Jeanne: I have to mention, too, because Francie actually mentioned the Baby Bonus, and I have to say this, because women, even though they didn’t know we were the LMDF, used to come to the Cameo, which was this lesbian bar, and I’m telling you, there was this woman named Rosie, and she took the money at the door, and she had baseball bat by her – she was a tough, tough lady. And the police would come and they’d get some money, cross the palm, and then they’d go off, but the Friday after the Baby Bonus came out, we would reserve a table for about 25 women. And Friday night, 25 women, all over, from Hamilton, Bracebridge, Sudbury, Niagara Falls, St. Catherine’s, Toronto, everywhere, and we would be – we’d get there at 9:00, and we’d be dancing, and it was so much fun. Of course, you know, and then, other women who weren’t quite sure what kind of an organization or group we were, would kind of be there thinking, “God, these women are having a blast,” you know. Like, “Holy cow,” right? And it was kind of an idea we came up with. Like, to say, “Listen, you know, women like to socialize at potlucks, but, like, let’s get out there and have some drinks, and party.” And so –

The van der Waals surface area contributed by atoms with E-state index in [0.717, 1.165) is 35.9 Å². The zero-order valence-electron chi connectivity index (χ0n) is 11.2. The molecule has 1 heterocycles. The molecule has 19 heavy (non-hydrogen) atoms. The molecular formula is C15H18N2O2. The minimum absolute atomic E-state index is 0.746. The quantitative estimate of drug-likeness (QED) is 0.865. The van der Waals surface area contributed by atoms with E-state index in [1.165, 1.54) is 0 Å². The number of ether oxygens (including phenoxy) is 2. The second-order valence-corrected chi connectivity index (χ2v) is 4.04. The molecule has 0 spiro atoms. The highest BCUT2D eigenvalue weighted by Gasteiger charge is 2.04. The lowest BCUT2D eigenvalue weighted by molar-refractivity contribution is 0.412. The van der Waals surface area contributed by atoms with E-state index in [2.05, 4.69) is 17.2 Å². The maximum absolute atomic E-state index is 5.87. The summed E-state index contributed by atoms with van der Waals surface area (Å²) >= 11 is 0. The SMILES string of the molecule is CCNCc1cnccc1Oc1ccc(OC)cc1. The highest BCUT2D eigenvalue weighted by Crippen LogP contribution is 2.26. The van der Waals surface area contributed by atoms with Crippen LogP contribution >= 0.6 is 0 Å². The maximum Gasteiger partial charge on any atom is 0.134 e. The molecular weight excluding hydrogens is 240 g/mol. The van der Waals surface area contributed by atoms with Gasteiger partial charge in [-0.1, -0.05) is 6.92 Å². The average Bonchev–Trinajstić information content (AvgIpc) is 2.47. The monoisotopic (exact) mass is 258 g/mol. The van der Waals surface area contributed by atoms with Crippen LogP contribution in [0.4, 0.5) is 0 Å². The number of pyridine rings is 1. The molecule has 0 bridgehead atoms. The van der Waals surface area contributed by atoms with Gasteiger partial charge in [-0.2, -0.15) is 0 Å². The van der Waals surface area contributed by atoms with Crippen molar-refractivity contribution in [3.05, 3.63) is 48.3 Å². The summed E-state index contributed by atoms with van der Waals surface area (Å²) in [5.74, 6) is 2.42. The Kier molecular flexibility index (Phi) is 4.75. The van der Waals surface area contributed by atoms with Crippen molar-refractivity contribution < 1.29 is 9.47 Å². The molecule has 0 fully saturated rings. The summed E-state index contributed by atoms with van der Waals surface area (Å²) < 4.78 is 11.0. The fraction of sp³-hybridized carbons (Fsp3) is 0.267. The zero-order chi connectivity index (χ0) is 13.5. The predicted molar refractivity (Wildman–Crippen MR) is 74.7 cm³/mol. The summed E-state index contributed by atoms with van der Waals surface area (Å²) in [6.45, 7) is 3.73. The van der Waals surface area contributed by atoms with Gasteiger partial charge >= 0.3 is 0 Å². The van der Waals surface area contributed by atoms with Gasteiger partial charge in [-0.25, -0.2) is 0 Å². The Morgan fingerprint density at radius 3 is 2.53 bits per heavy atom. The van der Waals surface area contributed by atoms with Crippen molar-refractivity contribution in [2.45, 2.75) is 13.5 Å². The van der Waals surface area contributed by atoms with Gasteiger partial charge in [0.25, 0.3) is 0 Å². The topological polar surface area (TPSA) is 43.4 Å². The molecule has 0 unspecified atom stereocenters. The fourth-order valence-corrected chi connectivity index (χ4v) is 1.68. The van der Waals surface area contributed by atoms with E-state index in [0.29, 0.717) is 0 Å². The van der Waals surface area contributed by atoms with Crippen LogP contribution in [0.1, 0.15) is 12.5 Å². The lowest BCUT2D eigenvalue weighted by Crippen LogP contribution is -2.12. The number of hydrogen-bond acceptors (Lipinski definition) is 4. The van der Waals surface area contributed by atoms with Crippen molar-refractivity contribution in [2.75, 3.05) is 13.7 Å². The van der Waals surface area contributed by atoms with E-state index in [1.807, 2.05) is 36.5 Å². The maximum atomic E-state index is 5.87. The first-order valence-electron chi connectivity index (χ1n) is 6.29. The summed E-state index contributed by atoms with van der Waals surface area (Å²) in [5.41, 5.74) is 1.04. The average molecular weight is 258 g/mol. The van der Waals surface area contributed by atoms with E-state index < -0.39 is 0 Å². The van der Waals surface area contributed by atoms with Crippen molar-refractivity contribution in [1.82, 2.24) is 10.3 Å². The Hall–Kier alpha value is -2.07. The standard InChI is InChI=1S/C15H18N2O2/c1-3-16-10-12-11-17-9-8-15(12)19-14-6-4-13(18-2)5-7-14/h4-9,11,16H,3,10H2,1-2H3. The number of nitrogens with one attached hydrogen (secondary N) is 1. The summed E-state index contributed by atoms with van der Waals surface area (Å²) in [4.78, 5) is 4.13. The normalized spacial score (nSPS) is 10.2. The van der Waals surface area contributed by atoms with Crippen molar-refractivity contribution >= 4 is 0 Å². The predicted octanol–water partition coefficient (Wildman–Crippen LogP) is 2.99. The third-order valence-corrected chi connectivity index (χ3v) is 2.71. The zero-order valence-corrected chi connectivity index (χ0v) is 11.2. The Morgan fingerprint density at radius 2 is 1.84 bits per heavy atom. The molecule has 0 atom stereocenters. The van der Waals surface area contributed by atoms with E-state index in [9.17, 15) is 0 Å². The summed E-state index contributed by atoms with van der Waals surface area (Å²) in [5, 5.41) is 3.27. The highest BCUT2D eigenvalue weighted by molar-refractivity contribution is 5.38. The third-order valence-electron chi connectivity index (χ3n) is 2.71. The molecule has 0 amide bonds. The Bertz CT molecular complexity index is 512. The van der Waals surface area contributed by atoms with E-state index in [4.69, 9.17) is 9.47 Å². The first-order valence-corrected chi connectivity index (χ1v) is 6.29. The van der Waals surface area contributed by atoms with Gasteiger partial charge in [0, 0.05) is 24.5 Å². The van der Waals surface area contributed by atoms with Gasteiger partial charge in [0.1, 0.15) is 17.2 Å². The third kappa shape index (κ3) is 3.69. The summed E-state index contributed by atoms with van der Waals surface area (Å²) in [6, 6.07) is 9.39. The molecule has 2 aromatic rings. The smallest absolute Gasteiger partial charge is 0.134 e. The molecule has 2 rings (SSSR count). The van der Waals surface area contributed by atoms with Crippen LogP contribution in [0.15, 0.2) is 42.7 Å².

Rachel: Was there much dating that went on in the LMDF? Of each other.
Jeanne: There was some, yeah. Yeah, there was some, yeah. But, you know, for sure, there was some, and – but it was kind of, like, I mean, I just wanted to mention that about the Baby Bonus thing, because I thought it was something that we also did to support, you know, to support other women, and to, you know, it was, like, a social thing. And it was a lot of fun. Yeah, so, but I also wanted to mention, because it talks about what are the issues that I’m addressing from the 1980s and is it still relevant for today. And I want to stress, for sure, that if you’re living in a small community or if you are not in an urban community or out, you do have a risk of losing your children. You do have a risk of homophobia and transphobia and all that kind of stuff being directed at you. It’s – I guess it’s easier to be out as a lesbian family in a larger community or a larger urban setting, or somewhere where it’s more safe to be an alternative family. I know that suppose you were in a really, really small community, it may be difficult to be out as a lesbian mom or a lesbian family. And so, I think that as you said, somebody lost custody in the mid 90s, I think, you know, this could even happen today, you know.